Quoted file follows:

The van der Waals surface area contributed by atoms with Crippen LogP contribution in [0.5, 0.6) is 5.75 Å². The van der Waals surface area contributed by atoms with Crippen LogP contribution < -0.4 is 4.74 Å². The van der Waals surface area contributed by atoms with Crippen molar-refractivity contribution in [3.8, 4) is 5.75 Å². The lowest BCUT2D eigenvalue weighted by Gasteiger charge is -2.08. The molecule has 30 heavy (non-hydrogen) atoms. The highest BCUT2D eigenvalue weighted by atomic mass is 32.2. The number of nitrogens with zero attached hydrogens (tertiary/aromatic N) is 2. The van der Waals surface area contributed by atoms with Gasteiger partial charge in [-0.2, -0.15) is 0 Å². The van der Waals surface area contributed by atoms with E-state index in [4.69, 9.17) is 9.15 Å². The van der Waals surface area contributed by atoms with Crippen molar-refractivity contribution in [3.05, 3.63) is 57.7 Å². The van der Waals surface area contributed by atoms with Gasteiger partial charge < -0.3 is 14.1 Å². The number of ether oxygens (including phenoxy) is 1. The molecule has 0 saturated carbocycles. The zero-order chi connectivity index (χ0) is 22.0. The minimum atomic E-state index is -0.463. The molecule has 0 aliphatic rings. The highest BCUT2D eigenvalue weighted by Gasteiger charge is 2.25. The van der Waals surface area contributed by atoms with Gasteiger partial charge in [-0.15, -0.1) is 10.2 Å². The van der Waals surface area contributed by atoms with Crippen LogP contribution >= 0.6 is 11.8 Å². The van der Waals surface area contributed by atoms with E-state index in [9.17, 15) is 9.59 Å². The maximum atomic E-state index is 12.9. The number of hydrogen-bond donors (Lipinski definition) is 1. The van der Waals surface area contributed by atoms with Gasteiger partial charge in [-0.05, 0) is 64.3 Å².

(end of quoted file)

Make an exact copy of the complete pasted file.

The van der Waals surface area contributed by atoms with Crippen LogP contribution in [0.5, 0.6) is 5.75 Å². The van der Waals surface area contributed by atoms with Crippen LogP contribution < -0.4 is 4.74 Å². The van der Waals surface area contributed by atoms with Crippen molar-refractivity contribution in [3.8, 4) is 5.75 Å². The lowest BCUT2D eigenvalue weighted by Gasteiger charge is -2.08. The molecule has 30 heavy (non-hydrogen) atoms. The highest BCUT2D eigenvalue weighted by atomic mass is 32.2. The number of nitrogens with zero attached hydrogens (tertiary/aromatic N) is 2. The van der Waals surface area contributed by atoms with Gasteiger partial charge in [-0.2, -0.15) is 0 Å². The van der Waals surface area contributed by atoms with E-state index in [4.69, 9.17) is 9.15 Å². The van der Waals surface area contributed by atoms with Crippen molar-refractivity contribution in [3.05, 3.63) is 57.7 Å². The van der Waals surface area contributed by atoms with Gasteiger partial charge < -0.3 is 14.1 Å². The number of ether oxygens (including phenoxy) is 1. The molecule has 0 saturated carbocycles. The zero-order chi connectivity index (χ0) is 22.0. The minimum atomic E-state index is -0.463. The molecule has 0 aliphatic rings. The highest BCUT2D eigenvalue weighted by Gasteiger charge is 2.25. The van der Waals surface area contributed by atoms with Gasteiger partial charge in [-0.15, -0.1) is 10.2 Å². The van der Waals surface area contributed by atoms with Crippen LogP contribution >= 0.6 is 11.8 Å². The van der Waals surface area contributed by atoms with E-state index in [9.17, 15) is 9.59 Å². The maximum atomic E-state index is 12.9. The number of hydrogen-bond donors (Lipinski definition) is 1. The van der Waals surface area contributed by atoms with Gasteiger partial charge in [-0.05, 0) is 64.3 Å².